KDAQ Repairs:

9:08am

Wed April 10, 2013
Business

Shreveport software firm aims to rally local investors around high-tech

A Shreveport software engineering firm aims to leverage local angel investment dollars and sink seed capital into new technology ideas. The CEO of BlueArx, Ryan Wooley, has six employees clustered in a downtown office suite. His new startup firm will provide all the tools necessary to take a novel technology to market – from startup cash to programming and marketing to launch and business development. Wooley said he’ll earn the trust of local investors and steer them toward the most promising high-tech ventures.

BlueArx CEO Ryan Wooley of Shreveport wants to rally local investors around high-tech to evolve the business climate in his hometown.
BlueArx CEO Ryan Wooley of Shreveport wants to rally local investors around high-tech to evolve the business climate in his hometown.
Credit Kate Archer Kent

“If you want to foster innovation, you’ve got to put your money where your mouth is in a community," Wooley said. "We want to be able to bring leadership to a very strong investor group. The reality is in northwest Louisiana there's a lot of capital.”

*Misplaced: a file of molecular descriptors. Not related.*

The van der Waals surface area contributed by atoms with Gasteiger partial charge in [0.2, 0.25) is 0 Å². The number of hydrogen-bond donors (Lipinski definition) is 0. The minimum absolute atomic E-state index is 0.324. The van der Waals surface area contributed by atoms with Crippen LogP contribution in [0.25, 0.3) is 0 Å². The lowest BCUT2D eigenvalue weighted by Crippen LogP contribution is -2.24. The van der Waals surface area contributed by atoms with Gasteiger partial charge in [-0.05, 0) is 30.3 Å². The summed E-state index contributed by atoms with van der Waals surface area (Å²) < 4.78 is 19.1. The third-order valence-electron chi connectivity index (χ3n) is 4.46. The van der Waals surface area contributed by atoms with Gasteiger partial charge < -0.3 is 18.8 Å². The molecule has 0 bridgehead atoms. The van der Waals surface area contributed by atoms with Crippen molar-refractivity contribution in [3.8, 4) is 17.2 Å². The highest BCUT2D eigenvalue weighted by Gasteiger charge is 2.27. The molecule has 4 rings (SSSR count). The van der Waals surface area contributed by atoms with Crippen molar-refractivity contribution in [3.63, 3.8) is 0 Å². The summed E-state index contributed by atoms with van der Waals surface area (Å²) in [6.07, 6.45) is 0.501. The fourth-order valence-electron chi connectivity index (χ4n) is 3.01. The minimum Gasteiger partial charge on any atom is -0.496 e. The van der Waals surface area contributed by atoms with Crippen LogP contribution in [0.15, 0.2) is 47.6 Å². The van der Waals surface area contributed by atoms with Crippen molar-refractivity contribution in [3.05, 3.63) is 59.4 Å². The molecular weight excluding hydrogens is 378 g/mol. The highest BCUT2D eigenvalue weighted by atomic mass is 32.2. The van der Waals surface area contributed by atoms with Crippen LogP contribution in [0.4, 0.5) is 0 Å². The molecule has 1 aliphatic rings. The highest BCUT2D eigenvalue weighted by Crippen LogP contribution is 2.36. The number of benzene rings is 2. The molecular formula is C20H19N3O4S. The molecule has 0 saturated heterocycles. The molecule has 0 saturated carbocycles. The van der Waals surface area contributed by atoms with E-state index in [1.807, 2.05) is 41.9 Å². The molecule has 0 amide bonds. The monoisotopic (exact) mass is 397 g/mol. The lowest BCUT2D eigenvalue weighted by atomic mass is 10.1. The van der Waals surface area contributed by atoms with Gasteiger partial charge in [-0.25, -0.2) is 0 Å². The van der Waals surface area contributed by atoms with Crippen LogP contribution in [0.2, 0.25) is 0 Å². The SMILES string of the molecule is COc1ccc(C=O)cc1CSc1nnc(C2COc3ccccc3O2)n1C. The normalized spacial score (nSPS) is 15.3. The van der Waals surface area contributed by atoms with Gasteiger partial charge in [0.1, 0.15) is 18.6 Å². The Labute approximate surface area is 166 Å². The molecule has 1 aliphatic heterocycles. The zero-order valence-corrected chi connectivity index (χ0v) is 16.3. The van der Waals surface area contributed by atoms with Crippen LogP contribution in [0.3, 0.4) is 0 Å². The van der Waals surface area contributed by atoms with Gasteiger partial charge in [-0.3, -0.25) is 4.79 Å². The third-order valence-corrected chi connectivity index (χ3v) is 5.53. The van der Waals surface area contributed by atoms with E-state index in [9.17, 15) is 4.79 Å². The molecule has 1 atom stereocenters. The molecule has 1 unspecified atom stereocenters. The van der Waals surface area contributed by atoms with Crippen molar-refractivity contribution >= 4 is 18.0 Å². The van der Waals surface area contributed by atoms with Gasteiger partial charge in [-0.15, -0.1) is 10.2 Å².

BlueArx’s first portfolio piece launched this week with a beta site. Wooley, 32, started building the InstyBook software application in January. It’s an electronic calendar system that helps people in service industries keep track of their appointments in a digital age. Wooley started his own business at age 21. He said you don’t want to be the first person filling a niche market, nor the last.

“There are about 100 competitors in the marketplace today that do something with appointments," he said. "Some of them have sophisticated customer relationship management programs, but very few just do appointments. My philosophy was to get a minimal, viable product into the marketplace that solves the problem of booking appointments.”

InstyBook is being offered on a free trial basis for now. Wooley hopes to have the full platform launched in a few weeks with a monthly subscription price of about $20. His hairstylist will get the full calendar system for free. If the software lives up, Wooley said, he's bound to be more on time for his appointments.